Today, we’re starting with “Toys in the Attic; An Ars Poetica Under the Influence” by Chase Twichell.
Twichell spent 15 years of her life taking 12 different prescription drugs for her depression. That’s not to say that she’s written a piece about medication or some sort of clinical discussion; she hasn’t. This is more of a philosophical exploration than a scientific dissection. I just remembered my own experience with antidepressants. I think we tried 7 of them in total. Some gave me insomnia. Some made me jumpy. Some fogged my brain out so thoroughly that I failed several classes and can’t remember multiple years of my life.
It makes me angry, you know. I took my prescribed drugs as instructed, and I lost all memories of several friends from the school I was in, all memories of family events, all memories of daily life. It’s all just gone! Why would doctors prescribe this for me? (Of course, it’s because they rely upon questioning the patient to evaluate the efficacy of psychiatric drugs, and in cases like mine, the patient is unable to accurately evaluate whether or not a drug or dosage is working because we don’t have a “normal” level to compare our treated brains to.) As the drug crippled my brain, the symptoms got worse, which I reported to my doctor, who increased the dosage, which made the symptoms worse. It was a nightmare. I still get upset over it.
But sorry- we were here to discuss Twichell’s life, not mine.
Some pieces of it, I understand- feeling like you are watching yourself from outside of yourself, knowing you’re abnormal from childhood, watching your writing suffer or flourish based on the chemicals your doctor wants you to pump into your brain. Some pieces are utterly foreign and a good reminder that everyone’s experience is different- feeling joy mingled with loneliness, believing the essence of one’s self is inherently malleable, refusing the notion of self entirely. I suppose that Twichell’s experience with writing and antidepressants is more robust than mine, since she was likely a practicing poet throughout her medication experiments and I was only a college student who wrote for homework and catharsis. I enjoy this description in particular:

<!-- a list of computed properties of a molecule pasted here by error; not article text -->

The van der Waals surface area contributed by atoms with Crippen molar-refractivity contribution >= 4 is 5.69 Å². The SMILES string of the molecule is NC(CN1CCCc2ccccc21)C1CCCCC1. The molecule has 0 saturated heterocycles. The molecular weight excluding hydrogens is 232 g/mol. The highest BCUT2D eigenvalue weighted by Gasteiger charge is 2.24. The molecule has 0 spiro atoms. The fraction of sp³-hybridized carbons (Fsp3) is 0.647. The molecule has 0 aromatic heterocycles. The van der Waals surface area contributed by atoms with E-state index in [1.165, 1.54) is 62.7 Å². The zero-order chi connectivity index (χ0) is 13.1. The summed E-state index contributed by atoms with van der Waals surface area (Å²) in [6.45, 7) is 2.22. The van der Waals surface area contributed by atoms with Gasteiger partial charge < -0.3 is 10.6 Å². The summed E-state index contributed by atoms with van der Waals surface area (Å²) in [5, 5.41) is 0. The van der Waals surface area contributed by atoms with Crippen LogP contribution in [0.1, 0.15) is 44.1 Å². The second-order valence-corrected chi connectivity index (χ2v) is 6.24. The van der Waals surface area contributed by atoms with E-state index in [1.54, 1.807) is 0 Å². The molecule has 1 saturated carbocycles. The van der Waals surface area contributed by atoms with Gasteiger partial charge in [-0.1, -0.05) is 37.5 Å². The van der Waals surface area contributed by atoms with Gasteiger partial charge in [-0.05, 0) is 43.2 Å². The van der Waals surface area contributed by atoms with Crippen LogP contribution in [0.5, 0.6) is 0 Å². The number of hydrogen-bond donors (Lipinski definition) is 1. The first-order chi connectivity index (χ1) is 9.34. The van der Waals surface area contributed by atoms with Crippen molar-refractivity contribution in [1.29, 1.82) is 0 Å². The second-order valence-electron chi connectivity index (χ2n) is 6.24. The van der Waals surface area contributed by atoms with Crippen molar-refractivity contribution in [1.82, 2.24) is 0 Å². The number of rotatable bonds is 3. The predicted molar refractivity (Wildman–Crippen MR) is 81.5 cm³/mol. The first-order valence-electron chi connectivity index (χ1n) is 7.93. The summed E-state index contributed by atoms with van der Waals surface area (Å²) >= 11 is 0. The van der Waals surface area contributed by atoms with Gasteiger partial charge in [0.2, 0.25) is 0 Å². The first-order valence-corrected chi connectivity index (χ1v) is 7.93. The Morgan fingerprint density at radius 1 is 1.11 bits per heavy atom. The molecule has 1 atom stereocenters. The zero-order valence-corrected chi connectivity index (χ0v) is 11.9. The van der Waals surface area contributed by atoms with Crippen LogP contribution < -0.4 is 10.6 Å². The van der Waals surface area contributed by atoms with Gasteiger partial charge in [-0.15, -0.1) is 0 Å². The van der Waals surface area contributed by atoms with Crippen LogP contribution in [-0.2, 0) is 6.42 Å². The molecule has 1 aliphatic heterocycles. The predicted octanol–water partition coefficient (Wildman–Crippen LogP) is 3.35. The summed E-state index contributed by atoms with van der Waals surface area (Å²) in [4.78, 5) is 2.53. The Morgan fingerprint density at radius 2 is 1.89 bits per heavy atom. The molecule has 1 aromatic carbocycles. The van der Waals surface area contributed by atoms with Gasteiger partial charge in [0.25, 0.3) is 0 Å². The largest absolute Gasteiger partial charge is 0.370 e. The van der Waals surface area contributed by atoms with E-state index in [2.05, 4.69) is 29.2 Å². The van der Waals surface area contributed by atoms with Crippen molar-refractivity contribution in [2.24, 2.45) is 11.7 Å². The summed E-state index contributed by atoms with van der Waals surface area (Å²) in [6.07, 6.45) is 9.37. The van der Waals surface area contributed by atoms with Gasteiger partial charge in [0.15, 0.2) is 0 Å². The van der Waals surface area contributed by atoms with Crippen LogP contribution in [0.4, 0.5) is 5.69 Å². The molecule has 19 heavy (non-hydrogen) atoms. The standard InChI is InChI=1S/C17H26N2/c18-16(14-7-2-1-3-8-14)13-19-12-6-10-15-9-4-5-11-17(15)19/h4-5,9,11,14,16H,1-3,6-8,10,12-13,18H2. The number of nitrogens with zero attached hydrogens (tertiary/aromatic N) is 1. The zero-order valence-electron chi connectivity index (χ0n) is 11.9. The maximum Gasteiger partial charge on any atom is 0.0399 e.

Before the long parade of drugs, words were like water- all I had to do was dip my mind and it would come up brimming with new excitements. I always thought of this ability as a “gift,” a part of my being. Now the river of words flows around me as it always has, but I write as a translator trespassing outside the boundaries of my original language, fluent but no longer a native speaker. It’s hard to explain. It feels like a new part of my brain has learned language, and the old part has atrophied. (24)
I’m not sure if this is what has happened to me as well- if this is why I don’t feel like I have stories to tell any longer, if this is why I can’t create worlds. I’ve wondered at my own lost ability- at the joy that has floated away from me and the gloom that settled in its place.
That sounds odd, doesn’t it?
I used to love building worlds, holding places and people and governments and plants and animals and politics and languages in my head. I felt powerful, beautiful, and strong- but only within the tiny and secret confines of my writing. Beyond its walls, I was fat, ugly, stupid, boring, and a failure. Now, I’m… Now I just feel tired, worn out before the call to adventure even comes. Who would read a story where a washed out loser gets a chance to save the world but doesn’t and can’t because he or she is already worn out?
My final thoughts on Twichell’s piece were reflections on the different paths we have walked. She processed her depression through Buddhism (or pieces of it, at least), and I processed mine through Christianity. She survived by releasing her grasp on her self/identity, and I survived by reinforcing mine. We are very different people, and it has been interesting to read her account, because I could never have had those experiences myself.